A toddler-centered Disney World trip plan

by Shannon Albert 76 comments Like the Facebook page

(Article last updated: September 1, 2014)

How to do Disney World with toddlersOne of my favorite things that I've ever done was have a Disney World trip focused entirely on my (then) toddler son.

One of the luxuries of taking multiple trips is knowing that even though I didn't get to ride Tower of Terror one trip, I'd be back and get to ride it someday.

Toddler son grew up and now rides all of the same rides that we do and enjoys the more mature attractions like The Hall of Presidents and the various movies in the World Showcase.

And I'm so grateful now for the times I let him do toddler things because those days come and go so quickly.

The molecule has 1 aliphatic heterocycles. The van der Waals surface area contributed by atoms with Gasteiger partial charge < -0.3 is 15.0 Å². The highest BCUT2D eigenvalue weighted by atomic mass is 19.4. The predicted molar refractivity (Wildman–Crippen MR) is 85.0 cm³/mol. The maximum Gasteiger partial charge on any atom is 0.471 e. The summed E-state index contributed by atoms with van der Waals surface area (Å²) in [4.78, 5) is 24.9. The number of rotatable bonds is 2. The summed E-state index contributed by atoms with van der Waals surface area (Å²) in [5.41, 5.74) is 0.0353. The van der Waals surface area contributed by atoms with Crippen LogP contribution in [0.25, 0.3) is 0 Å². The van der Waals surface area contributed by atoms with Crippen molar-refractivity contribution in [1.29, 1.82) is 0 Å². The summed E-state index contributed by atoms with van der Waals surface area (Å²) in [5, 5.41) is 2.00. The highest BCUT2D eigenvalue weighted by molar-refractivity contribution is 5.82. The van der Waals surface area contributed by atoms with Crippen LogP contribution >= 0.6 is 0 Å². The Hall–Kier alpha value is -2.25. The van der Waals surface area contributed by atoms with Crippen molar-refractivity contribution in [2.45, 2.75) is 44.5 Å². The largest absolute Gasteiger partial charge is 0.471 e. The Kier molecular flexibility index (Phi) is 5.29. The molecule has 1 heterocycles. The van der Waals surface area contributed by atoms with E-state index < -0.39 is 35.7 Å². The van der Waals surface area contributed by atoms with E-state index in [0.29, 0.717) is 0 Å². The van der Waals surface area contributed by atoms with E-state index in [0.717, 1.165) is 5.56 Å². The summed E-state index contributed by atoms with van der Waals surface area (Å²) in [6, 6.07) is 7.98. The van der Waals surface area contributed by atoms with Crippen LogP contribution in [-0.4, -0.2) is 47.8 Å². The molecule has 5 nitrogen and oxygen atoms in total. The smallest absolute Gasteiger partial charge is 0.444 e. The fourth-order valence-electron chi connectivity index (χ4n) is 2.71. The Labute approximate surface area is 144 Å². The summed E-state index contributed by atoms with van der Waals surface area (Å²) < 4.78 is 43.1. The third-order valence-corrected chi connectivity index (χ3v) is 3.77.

Here's how to have a Disney World trip focused on your toddler.

Before you leave on your trip

When to tell them?
While you're waiting for your trip to begin, it's good to get your toddler involved so they can get excited and know what to expect.

One dilemma for parents of little ones is knowing how far ahead to tell them because every day could become "when are we leaving? are we leaving now? how about now?"

When my son was little, I opted to talk about Disney World (the rides, the hotels, etc.) but without telling him a trip was planned. That way he knew what Disney World was and what you can do there but couldn't nag daily about if it was time to go yet.

You could decide to tell your child just before the trip begins and use a countdown to count down the final days before your trip.